EDITORIAL: A Cannes German ban may backfire

By threatening to ban German judges from its juries, the organisers of the Cannes International Advertising Festival are guilty at best of behaving in a petty and spiteful fashion. At worst, their action will be seen as arrogant, protectionist and heralding a return to the nationalist rivalries which were such a malevolent and destructive feature of the event for so many years.

The roots of the confrontation date back two years when Germany's cost-conscious leading agencies got together under the umbrella of the German Art Directors' Club to determine which awards they would and would not enter. They were acting perfectly properly. The explosion in the number of creative awards is causing the coinage to be debased and agencies fail in their duty to staff and clients alike if they don't keep costs under control by restricting entries to only the most prestigious contests.

What has stung the Cannes organisers is the agencies' decision not to enter Eurobest, which they also run. Now, in a silly display of "tit-for-tat", the Germans are to be cast from the Cannes inner circle.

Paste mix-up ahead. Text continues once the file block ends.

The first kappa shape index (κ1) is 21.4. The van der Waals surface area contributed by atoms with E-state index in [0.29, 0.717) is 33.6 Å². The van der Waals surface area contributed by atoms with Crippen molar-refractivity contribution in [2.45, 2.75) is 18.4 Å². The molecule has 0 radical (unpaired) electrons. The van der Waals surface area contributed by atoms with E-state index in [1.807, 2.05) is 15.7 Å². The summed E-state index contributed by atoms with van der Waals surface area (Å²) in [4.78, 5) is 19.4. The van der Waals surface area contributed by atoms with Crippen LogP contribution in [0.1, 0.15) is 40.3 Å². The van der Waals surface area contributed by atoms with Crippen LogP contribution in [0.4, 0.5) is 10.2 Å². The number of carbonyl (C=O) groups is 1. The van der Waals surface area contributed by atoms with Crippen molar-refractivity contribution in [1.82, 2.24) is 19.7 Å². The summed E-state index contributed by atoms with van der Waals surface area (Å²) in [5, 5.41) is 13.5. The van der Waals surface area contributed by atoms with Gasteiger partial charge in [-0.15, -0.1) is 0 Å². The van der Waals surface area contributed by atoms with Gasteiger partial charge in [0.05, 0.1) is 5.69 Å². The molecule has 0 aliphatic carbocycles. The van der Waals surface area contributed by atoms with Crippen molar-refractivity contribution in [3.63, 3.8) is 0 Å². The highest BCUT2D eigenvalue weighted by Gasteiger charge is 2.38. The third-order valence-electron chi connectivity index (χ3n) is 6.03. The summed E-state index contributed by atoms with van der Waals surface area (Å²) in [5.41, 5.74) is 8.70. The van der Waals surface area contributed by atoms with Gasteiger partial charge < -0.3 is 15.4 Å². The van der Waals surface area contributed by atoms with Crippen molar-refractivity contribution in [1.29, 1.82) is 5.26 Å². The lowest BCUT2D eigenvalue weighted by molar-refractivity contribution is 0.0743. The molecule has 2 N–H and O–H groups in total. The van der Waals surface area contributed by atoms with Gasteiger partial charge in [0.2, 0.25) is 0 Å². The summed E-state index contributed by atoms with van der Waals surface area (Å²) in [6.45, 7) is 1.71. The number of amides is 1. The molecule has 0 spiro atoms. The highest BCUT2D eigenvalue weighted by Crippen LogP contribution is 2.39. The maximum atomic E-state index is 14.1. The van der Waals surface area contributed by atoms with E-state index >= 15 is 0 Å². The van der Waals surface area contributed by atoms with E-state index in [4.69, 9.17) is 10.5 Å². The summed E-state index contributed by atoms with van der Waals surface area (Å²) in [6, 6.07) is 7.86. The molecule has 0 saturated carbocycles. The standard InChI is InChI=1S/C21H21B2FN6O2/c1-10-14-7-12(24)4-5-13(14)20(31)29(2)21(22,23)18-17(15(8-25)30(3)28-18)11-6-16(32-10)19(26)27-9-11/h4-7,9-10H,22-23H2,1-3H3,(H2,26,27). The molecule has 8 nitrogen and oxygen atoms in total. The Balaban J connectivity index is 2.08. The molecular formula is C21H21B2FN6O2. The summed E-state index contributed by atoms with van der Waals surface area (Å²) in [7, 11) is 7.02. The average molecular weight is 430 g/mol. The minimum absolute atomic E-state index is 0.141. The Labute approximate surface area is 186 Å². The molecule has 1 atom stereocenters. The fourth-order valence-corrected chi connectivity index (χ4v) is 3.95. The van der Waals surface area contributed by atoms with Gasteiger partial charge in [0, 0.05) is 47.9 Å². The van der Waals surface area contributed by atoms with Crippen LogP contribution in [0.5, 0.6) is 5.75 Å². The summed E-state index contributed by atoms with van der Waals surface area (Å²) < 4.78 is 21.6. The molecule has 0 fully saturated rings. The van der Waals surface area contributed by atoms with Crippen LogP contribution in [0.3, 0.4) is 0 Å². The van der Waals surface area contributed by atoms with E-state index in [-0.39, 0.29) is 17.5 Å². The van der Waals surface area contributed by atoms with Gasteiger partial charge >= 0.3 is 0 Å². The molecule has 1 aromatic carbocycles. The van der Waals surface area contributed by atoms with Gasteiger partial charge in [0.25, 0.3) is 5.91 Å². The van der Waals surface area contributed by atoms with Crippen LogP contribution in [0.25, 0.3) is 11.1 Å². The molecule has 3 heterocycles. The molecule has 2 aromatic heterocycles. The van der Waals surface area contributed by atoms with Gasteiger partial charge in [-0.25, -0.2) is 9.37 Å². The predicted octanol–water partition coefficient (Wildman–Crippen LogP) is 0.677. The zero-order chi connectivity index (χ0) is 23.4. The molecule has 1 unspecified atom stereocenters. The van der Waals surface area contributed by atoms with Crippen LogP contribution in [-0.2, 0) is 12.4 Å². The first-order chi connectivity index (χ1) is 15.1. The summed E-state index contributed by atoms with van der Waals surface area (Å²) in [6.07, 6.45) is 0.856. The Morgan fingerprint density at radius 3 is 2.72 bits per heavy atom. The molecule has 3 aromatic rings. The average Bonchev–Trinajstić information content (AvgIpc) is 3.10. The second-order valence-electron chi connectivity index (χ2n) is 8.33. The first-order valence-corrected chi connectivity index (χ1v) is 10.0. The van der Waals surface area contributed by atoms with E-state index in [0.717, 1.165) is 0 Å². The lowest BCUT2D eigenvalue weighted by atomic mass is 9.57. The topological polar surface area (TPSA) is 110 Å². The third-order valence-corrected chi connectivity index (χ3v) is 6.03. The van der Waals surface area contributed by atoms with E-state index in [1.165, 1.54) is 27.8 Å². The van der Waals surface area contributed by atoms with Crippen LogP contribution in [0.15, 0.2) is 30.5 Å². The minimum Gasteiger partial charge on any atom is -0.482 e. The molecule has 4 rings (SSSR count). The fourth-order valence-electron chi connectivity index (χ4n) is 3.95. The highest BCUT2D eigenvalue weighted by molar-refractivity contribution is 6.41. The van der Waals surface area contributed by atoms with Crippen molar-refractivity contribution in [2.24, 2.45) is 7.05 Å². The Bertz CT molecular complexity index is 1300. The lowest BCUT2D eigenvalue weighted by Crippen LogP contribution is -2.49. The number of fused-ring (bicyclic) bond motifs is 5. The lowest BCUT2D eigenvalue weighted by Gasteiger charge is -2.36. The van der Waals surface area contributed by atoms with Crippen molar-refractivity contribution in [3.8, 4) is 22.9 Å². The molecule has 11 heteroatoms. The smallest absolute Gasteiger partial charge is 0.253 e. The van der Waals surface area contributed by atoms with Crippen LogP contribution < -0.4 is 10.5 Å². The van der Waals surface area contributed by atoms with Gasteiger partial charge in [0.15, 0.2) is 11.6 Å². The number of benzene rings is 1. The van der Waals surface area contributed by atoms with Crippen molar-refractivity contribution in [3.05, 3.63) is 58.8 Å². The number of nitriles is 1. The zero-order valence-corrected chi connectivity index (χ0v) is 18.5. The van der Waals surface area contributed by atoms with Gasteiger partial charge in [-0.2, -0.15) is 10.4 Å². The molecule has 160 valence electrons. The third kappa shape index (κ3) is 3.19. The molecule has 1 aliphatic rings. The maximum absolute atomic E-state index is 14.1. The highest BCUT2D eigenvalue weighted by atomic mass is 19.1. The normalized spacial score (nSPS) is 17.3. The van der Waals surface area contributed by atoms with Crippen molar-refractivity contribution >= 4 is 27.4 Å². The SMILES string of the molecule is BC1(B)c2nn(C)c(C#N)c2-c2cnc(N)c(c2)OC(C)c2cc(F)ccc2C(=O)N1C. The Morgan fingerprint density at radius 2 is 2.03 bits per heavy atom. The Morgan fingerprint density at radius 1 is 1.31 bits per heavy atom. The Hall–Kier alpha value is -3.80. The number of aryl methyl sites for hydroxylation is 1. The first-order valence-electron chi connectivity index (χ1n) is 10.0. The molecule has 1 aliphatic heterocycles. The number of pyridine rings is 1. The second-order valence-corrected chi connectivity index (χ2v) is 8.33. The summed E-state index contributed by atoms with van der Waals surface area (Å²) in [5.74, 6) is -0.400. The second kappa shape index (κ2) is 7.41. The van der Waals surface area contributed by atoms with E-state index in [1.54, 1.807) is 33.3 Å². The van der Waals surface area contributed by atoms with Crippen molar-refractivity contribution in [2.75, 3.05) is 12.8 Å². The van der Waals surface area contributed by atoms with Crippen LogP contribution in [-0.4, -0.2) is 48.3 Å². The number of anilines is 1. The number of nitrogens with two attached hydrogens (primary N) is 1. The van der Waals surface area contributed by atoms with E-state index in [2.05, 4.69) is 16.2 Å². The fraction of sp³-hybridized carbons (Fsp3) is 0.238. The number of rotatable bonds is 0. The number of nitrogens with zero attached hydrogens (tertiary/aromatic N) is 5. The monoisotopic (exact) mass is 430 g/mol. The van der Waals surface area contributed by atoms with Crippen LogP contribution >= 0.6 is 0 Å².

Perhaps most startling of all is the twisted logic with which the festival seeks to justify its ban. Its argument that the issue is about "freedom" looks a bit limp when set against the loss of 200 German Eurobest entries.

"It is intolerable that, in a democracy, people cannot make their own choices of what to do or what not to do," it says. Indeed it is, and the Cannes chiefs might do well to remember that well-known saying about pots and kettles.

The Germans have pledged to continue talking to the organisers to get the ban overturned while mobilising support among the international creative community. It's not that they intend to boycott Cannes, they say, but they rightly warn that a long-running dispute would be bound to diminish the interest of German agencies in it.

The festival may believe its place at the top of the global awards pile justifies its high-handed approach. For now it may be right but it has no room for complacency. While it's true that agencies always moan about the cost of the annual bunfight only to return for another fleecing the following year, there are some ominous straws in the wind. Major clients are showing increasing interest in awards which link creativity with effectiveness.

Many have long regarded Cannes as an indulgence - and agencies fail to take note of those views at their peril.

For the time being, the best hope is for a swift outbreak of common sense.

In adopting such a childish attitude the Cannes organisers diminish themselves and their event.


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